Castles in the air - they are so easy to take refuge in. And so easy to build, too.

आम्हां घरी धन शब्दांचीच रत्नें | शब्दांचीच शस्त्रें यत्न करुं ||
शब्द चि आमुच्या जीवांचे जीवन | शब्दें वांटूं धन जनलोकां ||
तुका म्हणे पाहा शब्द चि हा देव | शब्द चि गौरव पूजा करुं ||
- abhang of Tukaram Wolhoba Ambile of Dehu

There's No Freedom Like That of a Child's Imagination

கடலுக்கு உண்டு கற்பனைக்கு இல்லை கட்டுப்பாடு

Wednesday, March 21, 2007

Polar Bear Superstar



Meet Knut. The polar bear cub who is just the most famous Berliner right now. And being the city's mascot, he can most happily claim Kennedy's war cry 'Ich bin ein Berliner!' as his own. (That's him with the Teamgeist, and if you click the blog title, it will take you to a youtube movie of his frolicking.)

There is a story to our little hero. He was rejected along with his late twin brother by their mother at birth. After his bro died, he has been raised by hand by the Berlin Zoo keepers, and is now several months old.

Animal rights campaigners (the same sort that don't want our stray dogs massacred) had different opinions about him. When he was rejected by his mother, they had wanted him put down. The argument was that that was what would have happened in nature anyway, and a human-reared polar bear would not be a psychologically normal polar bear. Following their arguments, the Berlin zoo had put down a baby sloth that had been so rejected.

Well yes, he's not going to be a psychologically normal polar bear. A normal polar bear catches seals on arctic ice-floes somewhere in Nunavut, not right in the middle of Berlin zoo. When he is going to spend his whole life in zoos among humans, his polar bear instincts are not going to get an airing. It is better for him, and his keepers and the public, that he behave like an overgrown puppy. That way he'll be fed and cleaned and vaccinated.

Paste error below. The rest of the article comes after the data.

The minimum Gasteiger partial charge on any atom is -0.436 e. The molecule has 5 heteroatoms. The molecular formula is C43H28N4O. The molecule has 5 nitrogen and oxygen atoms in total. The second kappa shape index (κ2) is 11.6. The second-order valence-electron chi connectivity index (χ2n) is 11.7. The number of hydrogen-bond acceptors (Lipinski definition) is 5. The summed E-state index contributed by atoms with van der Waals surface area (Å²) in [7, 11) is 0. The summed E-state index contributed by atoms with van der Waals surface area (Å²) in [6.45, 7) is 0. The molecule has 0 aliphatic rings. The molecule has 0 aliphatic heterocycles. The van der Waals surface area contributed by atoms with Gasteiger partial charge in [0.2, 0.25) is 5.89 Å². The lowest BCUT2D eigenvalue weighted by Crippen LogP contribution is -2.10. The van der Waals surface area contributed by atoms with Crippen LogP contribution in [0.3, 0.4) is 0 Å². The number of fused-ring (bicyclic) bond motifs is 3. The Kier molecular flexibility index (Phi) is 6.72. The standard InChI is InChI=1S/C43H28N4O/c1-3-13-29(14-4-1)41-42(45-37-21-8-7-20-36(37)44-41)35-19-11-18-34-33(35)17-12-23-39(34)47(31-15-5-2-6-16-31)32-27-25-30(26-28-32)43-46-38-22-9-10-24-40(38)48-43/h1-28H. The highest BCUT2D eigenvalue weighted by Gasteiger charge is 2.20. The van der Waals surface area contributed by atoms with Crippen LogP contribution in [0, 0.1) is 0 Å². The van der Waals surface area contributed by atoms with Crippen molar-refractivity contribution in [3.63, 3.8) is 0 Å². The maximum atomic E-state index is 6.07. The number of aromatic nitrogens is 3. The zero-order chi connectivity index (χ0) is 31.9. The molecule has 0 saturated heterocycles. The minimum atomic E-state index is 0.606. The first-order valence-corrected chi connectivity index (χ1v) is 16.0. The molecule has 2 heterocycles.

But this raises a moral question. Does the way of nature demand that we not interfere at all? An abandoned human baby will die unattended, but that is how nature is. Cold and harsh. But we would shiver with abhorrence were something like that to happen in human society. So why the double standard for animals?

An animal that was born in a zoo is morally under our care. Though it will be our moral and ecological responsibility to leave it and its jungle alone when in the wild, it is the opposite in a zoo. Leaving it to die because it is 'natural' would be the supreme sin, unless we decide the same law applies to human babies. We take care of the most infirm human and abhor euthanasia; is it not within the same morality to take care of every creature that is at our mercy?

I think we can be happier looking at more photos of hypercute Knut:
http://www.spiegel.de/fotostrecke/0,5538,PB64-SUQ9MTk4MTYmbnI9NA_3_3,00.html

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